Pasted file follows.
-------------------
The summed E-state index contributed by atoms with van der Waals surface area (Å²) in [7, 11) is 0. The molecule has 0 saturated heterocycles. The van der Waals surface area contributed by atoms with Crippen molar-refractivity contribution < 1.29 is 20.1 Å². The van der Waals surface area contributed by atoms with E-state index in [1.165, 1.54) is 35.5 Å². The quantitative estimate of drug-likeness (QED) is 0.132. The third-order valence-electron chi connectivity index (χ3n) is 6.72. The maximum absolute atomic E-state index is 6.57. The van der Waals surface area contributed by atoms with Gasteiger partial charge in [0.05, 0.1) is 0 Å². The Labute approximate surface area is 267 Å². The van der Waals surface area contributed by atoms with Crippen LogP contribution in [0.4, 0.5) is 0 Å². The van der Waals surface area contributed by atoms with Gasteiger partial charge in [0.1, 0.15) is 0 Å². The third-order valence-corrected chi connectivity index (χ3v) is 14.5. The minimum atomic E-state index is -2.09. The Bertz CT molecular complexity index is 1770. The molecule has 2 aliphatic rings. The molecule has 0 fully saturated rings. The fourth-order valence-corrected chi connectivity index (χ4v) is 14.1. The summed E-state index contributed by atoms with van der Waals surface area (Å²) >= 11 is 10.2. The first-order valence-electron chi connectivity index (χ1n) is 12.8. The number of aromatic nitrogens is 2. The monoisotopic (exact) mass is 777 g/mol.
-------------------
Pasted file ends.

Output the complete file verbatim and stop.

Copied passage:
The summed E-state index contributed by atoms with van der Waals surface area (Å²) in [7, 11) is 0. The molecule has 0 saturated heterocycles. The van der Waals surface area contributed by atoms with Crippen molar-refractivity contribution < 1.29 is 20.1 Å². The van der Waals surface area contributed by atoms with E-state index in [1.165, 1.54) is 35.5 Å². The quantitative estimate of drug-likeness (QED) is 0.132. The third-order valence-electron chi connectivity index (χ3n) is 6.72. The maximum absolute atomic E-state index is 6.57. The van der Waals surface area contributed by atoms with Gasteiger partial charge in [0.05, 0.1) is 0 Å². The Labute approximate surface area is 267 Å². The van der Waals surface area contributed by atoms with Crippen LogP contribution in [0.4, 0.5) is 0 Å². The van der Waals surface area contributed by atoms with Gasteiger partial charge in [0.1, 0.15) is 0 Å². The third-order valence-corrected chi connectivity index (χ3v) is 14.5. The minimum atomic E-state index is -2.09. The Bertz CT molecular complexity index is 1770. The molecule has 2 aliphatic rings. The molecule has 0 fully saturated rings. The fourth-order valence-corrected chi connectivity index (χ4v) is 14.1. The summed E-state index contributed by atoms with van der Waals surface area (Å²) >= 11 is 10.2. The first-order valence-electron chi connectivity index (χ1n) is 12.8. The number of aromatic nitrogens is 2. The monoisotopic (exact) mass is 777 g/mol.